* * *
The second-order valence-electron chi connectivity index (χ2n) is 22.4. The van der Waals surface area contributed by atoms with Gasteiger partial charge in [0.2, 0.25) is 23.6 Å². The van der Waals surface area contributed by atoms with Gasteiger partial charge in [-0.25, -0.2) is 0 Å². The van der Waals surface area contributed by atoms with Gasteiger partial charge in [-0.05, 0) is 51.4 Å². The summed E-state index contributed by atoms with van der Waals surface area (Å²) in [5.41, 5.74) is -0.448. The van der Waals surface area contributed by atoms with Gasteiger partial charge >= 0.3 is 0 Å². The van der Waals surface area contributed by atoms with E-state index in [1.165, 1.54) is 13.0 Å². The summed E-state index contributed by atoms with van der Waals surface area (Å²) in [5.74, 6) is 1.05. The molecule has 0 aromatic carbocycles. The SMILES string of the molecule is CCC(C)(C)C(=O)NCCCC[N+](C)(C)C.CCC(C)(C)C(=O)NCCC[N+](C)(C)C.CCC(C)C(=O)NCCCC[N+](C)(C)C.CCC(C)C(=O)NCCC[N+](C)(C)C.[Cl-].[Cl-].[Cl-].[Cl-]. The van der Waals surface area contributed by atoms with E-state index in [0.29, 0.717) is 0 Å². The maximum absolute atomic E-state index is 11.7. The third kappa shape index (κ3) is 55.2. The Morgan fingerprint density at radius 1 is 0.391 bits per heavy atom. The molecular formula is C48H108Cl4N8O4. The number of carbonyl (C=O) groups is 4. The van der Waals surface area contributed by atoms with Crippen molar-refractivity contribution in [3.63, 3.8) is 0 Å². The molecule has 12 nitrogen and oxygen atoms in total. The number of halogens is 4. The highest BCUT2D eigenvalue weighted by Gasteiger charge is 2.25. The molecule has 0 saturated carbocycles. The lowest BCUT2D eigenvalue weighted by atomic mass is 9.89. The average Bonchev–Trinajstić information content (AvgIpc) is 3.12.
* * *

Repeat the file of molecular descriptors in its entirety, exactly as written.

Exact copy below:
The second-order valence-electron chi connectivity index (χ2n) is 22.4. The van der Waals surface area contributed by atoms with Gasteiger partial charge in [0.2, 0.25) is 23.6 Å². The van der Waals surface area contributed by atoms with Gasteiger partial charge in [-0.25, -0.2) is 0 Å². The van der Waals surface area contributed by atoms with Gasteiger partial charge in [-0.05, 0) is 51.4 Å². The summed E-state index contributed by atoms with van der Waals surface area (Å²) in [5.41, 5.74) is -0.448. The van der Waals surface area contributed by atoms with Gasteiger partial charge >= 0.3 is 0 Å². The van der Waals surface area contributed by atoms with E-state index in [1.165, 1.54) is 13.0 Å². The summed E-state index contributed by atoms with van der Waals surface area (Å²) in [5.74, 6) is 1.05. The molecule has 0 aromatic carbocycles. The SMILES string of the molecule is CCC(C)(C)C(=O)NCCCC[N+](C)(C)C.CCC(C)(C)C(=O)NCCC[N+](C)(C)C.CCC(C)C(=O)NCCCC[N+](C)(C)C.CCC(C)C(=O)NCCC[N+](C)(C)C.[Cl-].[Cl-].[Cl-].[Cl-]. The van der Waals surface area contributed by atoms with E-state index in [0.29, 0.717) is 0 Å². The maximum absolute atomic E-state index is 11.7. The third kappa shape index (κ3) is 55.2. The Morgan fingerprint density at radius 1 is 0.391 bits per heavy atom. The molecular formula is C48H108Cl4N8O4. The number of carbonyl (C=O) groups is 4. The van der Waals surface area contributed by atoms with Crippen molar-refractivity contribution in [3.63, 3.8) is 0 Å². The molecule has 12 nitrogen and oxygen atoms in total. The number of halogens is 4. The highest BCUT2D eigenvalue weighted by Gasteiger charge is 2.25. The molecule has 0 saturated carbocycles. The lowest BCUT2D eigenvalue weighted by atomic mass is 9.89. The average Bonchev–Trinajstić information content (AvgIpc) is 3.12.